Immunizations and autism: a review of the literature.
ABSTRACT Because of a temporal correlation between the first notable signs and symptoms of autism and the routine childhood vaccination schedule, many parents have become increasingly concerned regarding the possible etiologic role vaccines may play in the development of autism. In particular, some have suggested an association between the Measles-Mumps-Rubella vaccine and autism. Our literature review found very few studies supporting this theory, with the overwhelming majority showing no causal association between the Measles-Mumps-Rubella vaccine and autism. The vaccine preservative thimerosal has alternatively been hypothesized to have a possible causal role in autism. Again, no convincing evidence was found to support this claim, nor for the use of chelation therapy in autism. With decreasing uptake of immunizations in children and the inevitable occurrence of measles outbreaks, it is important that clinicians be aware of the literature concerning vaccinations and autism so that they may have informed discussions with parents and caregivers.
SourceAvailable from: Maryam Khosravithe first national conference of chemistry of chemical engineering and industry. 02/2013; 02/2013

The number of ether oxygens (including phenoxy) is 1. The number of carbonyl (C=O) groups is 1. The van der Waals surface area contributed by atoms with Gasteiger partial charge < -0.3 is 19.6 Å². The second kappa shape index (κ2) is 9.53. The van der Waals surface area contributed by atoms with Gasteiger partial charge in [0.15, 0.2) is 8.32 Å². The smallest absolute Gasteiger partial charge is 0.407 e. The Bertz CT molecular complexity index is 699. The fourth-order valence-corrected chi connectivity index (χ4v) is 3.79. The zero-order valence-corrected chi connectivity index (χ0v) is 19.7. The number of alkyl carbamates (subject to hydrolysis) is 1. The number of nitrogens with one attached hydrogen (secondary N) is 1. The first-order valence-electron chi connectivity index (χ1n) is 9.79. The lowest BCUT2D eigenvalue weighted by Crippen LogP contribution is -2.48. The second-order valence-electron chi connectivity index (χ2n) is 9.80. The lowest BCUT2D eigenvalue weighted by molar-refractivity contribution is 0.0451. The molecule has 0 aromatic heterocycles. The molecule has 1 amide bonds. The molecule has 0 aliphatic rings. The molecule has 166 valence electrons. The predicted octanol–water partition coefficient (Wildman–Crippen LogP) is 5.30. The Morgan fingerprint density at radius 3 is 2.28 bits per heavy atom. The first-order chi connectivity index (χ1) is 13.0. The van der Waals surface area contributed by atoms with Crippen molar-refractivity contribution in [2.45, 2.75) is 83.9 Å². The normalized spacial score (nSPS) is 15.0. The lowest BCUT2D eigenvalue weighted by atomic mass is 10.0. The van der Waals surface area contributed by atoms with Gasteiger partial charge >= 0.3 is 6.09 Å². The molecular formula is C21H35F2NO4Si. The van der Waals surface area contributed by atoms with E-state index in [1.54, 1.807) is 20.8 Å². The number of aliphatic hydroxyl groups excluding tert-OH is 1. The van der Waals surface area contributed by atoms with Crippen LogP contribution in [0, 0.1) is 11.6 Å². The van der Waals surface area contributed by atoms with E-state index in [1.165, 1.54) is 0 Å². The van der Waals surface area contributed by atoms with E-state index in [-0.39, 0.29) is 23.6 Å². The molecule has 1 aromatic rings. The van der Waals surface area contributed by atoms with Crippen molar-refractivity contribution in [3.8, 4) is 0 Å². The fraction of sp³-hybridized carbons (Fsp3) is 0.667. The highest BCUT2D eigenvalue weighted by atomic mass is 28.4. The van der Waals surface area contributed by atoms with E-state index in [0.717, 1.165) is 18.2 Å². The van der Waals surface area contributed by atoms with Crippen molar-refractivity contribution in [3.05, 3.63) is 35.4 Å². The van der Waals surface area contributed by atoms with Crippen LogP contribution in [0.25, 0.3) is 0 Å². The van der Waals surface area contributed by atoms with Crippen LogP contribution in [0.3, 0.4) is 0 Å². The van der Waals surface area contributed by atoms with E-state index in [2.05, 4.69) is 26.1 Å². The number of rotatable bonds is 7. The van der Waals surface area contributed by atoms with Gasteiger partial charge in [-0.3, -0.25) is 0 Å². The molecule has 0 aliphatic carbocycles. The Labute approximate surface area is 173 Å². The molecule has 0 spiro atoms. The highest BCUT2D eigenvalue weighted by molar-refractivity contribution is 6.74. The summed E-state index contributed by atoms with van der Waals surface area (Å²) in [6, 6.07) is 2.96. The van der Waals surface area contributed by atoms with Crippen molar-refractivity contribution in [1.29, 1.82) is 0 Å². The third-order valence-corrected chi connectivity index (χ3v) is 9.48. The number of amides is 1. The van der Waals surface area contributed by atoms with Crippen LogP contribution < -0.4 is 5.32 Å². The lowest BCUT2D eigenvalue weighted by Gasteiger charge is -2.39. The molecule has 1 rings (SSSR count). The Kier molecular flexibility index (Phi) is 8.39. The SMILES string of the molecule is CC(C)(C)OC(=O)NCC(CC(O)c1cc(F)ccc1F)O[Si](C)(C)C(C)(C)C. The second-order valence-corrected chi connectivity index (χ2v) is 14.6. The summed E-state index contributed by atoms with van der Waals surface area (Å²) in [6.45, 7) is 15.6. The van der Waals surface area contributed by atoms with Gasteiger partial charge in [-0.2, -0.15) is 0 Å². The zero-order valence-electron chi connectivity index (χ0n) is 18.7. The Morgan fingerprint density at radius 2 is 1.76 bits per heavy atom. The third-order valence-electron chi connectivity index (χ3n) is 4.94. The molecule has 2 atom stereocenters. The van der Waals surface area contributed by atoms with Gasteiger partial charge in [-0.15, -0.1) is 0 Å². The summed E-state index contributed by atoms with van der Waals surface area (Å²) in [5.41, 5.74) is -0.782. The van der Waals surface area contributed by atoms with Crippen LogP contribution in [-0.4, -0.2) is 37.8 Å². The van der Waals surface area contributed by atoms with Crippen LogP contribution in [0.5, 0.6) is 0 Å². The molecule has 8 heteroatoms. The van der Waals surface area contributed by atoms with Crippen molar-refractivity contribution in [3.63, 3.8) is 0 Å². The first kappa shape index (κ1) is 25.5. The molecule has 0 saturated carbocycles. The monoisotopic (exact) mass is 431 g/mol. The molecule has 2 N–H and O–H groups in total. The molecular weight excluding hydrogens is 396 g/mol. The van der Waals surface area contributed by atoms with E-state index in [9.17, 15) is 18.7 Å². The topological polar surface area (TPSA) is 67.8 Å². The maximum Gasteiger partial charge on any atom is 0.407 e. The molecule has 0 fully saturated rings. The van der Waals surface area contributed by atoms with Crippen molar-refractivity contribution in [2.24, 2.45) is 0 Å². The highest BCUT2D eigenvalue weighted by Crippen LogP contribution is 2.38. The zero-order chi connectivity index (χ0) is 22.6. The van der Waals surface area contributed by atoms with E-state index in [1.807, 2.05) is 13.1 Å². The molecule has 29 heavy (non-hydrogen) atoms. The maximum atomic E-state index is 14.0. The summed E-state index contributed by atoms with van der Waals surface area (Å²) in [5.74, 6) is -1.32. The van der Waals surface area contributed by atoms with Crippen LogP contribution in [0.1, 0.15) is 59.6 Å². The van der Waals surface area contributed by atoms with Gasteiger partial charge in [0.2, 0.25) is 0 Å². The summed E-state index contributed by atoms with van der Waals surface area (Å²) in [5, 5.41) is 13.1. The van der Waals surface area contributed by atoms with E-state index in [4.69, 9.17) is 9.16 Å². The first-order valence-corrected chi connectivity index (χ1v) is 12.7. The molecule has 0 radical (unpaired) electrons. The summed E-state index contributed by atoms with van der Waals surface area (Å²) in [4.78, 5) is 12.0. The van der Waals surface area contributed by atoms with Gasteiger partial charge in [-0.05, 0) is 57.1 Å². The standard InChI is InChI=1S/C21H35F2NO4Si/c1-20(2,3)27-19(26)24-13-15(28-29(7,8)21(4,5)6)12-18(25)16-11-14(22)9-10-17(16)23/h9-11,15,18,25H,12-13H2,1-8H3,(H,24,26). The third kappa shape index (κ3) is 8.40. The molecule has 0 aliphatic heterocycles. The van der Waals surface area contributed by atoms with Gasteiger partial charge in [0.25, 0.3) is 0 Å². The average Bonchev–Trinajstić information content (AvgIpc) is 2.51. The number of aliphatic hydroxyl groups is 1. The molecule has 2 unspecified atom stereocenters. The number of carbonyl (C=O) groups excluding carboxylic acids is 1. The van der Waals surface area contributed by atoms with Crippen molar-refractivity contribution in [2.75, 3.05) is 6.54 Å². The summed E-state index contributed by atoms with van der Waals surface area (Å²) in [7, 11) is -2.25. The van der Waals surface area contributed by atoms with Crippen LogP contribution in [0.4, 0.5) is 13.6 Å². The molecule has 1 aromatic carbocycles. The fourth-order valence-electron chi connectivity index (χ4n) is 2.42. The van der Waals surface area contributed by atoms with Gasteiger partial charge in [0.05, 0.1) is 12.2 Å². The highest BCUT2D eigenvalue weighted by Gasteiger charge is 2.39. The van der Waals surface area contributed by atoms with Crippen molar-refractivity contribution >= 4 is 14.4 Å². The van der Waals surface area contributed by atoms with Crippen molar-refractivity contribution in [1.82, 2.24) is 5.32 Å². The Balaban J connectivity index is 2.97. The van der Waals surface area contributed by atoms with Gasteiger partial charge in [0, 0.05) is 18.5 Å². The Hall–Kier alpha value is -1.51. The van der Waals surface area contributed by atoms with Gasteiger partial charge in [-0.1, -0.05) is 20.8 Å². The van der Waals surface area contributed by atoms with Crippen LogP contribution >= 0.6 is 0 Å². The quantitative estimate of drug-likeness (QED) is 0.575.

Article: Misinformation about Vaccines
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ABSTRACT: Disability is a socially constructed concept that can be viewed from either a medical or a social perspective. Autism, a developmental disability, can be viewed from the medical model of disability or through a new perspective brought forth by the autistic community and aligning with the social model termed neurodiversity. Using the medical model and a lens of neurodiversity, we can deconstruct the controversial issues surrounding autism and provide insights for social workers and other professionals working with the community of the disabled.Journal of Progressive Human Services 01/2013; 24(1):4-22. DOI:10.1080/10428232.2013.740406